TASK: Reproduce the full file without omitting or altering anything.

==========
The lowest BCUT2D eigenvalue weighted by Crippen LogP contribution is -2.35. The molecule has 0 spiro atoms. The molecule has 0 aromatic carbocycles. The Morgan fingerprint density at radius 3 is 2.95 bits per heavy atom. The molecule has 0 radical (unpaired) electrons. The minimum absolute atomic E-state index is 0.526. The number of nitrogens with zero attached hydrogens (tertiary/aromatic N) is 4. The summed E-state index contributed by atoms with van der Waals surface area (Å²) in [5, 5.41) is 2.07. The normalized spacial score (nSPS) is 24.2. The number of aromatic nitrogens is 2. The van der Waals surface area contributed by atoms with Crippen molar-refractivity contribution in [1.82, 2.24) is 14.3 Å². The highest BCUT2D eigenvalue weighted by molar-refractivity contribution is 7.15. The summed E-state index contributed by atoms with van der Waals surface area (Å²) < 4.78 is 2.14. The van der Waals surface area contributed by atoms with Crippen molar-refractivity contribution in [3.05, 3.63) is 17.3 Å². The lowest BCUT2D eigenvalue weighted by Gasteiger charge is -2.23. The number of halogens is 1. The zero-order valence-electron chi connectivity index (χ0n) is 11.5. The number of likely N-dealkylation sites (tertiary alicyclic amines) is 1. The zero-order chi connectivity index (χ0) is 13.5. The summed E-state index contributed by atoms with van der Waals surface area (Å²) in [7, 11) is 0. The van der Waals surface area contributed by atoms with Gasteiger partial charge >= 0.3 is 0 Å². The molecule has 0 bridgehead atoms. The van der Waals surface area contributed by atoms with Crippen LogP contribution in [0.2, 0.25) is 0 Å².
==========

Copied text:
The lowest BCUT2D eigenvalue weighted by Crippen LogP contribution is -2.35. The molecule has 0 spiro atoms. The molecule has 0 aromatic carbocycles. The Morgan fingerprint density at radius 3 is 2.95 bits per heavy atom. The molecule has 0 radical (unpaired) electrons. The minimum absolute atomic E-state index is 0.526. The number of nitrogens with zero attached hydrogens (tertiary/aromatic N) is 4. The summed E-state index contributed by atoms with van der Waals surface area (Å²) in [5, 5.41) is 2.07. The normalized spacial score (nSPS) is 24.2. The number of aromatic nitrogens is 2. The van der Waals surface area contributed by atoms with Crippen molar-refractivity contribution in [1.82, 2.24) is 14.3 Å². The highest BCUT2D eigenvalue weighted by molar-refractivity contribution is 7.15. The summed E-state index contributed by atoms with van der Waals surface area (Å²) < 4.78 is 2.14. The van der Waals surface area contributed by atoms with Crippen molar-refractivity contribution in [3.05, 3.63) is 17.3 Å². The lowest BCUT2D eigenvalue weighted by Gasteiger charge is -2.23. The number of halogens is 1. The zero-order valence-electron chi connectivity index (χ0n) is 11.5. The number of likely N-dealkylation sites (tertiary alicyclic amines) is 1. The zero-order chi connectivity index (χ0) is 13.5. The summed E-state index contributed by atoms with van der Waals surface area (Å²) in [7, 11) is 0. The van der Waals surface area contributed by atoms with Gasteiger partial charge >= 0.3 is 0 Å². The molecule has 0 bridgehead atoms. The van der Waals surface area contributed by atoms with Crippen LogP contribution in [0.2, 0.25) is 0 Å².